Generally this is precisely what you want to avoid because then the parties can verify who cast what vote by simple intimidation. The party in power or with physical control of an area can "check" who you voted for before providing you benefits/take revenge. This is not imagination - a lot of US democracy ran like this well into the 1920s and many non U/Canada/Western Europe democracies face these challenges.

There is a reason Indian elections happens as it does in 6-7 phases with central paramilitary forces essentially flooding the areas that are voting to prevent (realistically reduce) intimidation and strong arm, ensuring voting officials come from a different part of the country to prevent influence and mixing up counts from polling booths to reduce chances of "area" wise retribution by political parties. It is very complex and expensive but the exercise seems to give roughly what majority wants and has seen many cases of powerful strongmen and women being voted out of power.


It seems to be a common theme of western people in HN trying to protect against a malicious vote counter, often overlooking the very real intimidation problems.

I maintain that paper ballots are the best voting mechanism. They are cheap, prevent intimidation, scale and reasonably trustworthy.

I say they scale because you can parallelize easily by getting more citizens counting ballots. This is a good thing. The more people involved in counting the more you have to coerce to reasonably affect the outcome.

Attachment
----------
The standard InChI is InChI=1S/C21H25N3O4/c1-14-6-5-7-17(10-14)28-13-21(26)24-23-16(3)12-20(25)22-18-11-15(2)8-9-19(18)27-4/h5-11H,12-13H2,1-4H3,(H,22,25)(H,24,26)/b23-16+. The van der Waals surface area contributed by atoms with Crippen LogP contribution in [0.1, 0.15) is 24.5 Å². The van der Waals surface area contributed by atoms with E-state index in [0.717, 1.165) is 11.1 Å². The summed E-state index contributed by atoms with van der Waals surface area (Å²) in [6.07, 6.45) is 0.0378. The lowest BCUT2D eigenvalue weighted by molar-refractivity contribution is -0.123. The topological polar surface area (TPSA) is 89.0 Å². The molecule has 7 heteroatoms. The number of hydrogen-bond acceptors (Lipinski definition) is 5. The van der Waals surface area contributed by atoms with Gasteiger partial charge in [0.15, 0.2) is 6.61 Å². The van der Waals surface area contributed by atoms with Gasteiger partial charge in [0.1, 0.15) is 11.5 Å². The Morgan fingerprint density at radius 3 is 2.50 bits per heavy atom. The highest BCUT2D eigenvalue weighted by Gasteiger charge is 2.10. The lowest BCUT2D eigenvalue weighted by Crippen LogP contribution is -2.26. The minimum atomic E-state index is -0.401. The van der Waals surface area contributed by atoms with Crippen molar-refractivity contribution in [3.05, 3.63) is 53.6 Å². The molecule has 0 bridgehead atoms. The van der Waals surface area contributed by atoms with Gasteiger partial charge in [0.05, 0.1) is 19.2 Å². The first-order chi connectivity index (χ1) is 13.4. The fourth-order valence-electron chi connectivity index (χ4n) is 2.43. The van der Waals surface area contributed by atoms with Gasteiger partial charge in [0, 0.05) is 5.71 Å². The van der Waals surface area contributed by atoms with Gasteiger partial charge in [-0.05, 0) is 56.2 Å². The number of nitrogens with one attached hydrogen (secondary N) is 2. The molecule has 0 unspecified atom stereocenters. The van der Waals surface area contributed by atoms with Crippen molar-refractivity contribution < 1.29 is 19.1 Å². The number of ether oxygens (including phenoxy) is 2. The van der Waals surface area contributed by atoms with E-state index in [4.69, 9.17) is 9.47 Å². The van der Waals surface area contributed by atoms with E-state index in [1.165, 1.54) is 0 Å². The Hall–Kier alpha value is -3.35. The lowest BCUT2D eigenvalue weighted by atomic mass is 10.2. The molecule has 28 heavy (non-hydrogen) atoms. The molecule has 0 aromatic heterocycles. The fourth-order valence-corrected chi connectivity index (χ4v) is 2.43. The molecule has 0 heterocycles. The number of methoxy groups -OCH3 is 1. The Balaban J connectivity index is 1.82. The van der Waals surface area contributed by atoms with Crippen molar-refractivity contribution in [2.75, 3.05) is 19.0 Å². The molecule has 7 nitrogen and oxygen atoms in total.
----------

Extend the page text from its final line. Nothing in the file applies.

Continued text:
Electionic voting machines like in the US seem insane to me. All the power is in a select few who create the machines.

If you can't source enough trustworthy volunteers to count paper ballots then your democracy might be screwed anyways.


On the other hand, Indian elections have been electronic for almost a One and a half decades. These are standalone units with no networking. They added paper trail audit recently.

https://en.m.wikipedia.org/wiki/Electronic_voting_in_India


Sure it's possible to augment paper ballots with technology, but that just increases complication. If you still have a paper trail audit, why not just use paper to begin with? Either you audit the paper trail to have faith in the results or you trust the output of the machines.

Only auditing the paper trail when the electronic results seem suspicious is a vulnerability in my opinion.

All these technical solutions target the non-problem of counting results quickly. You can scale up paper ballot counting by including more people, which also strengthens trust in your democracy.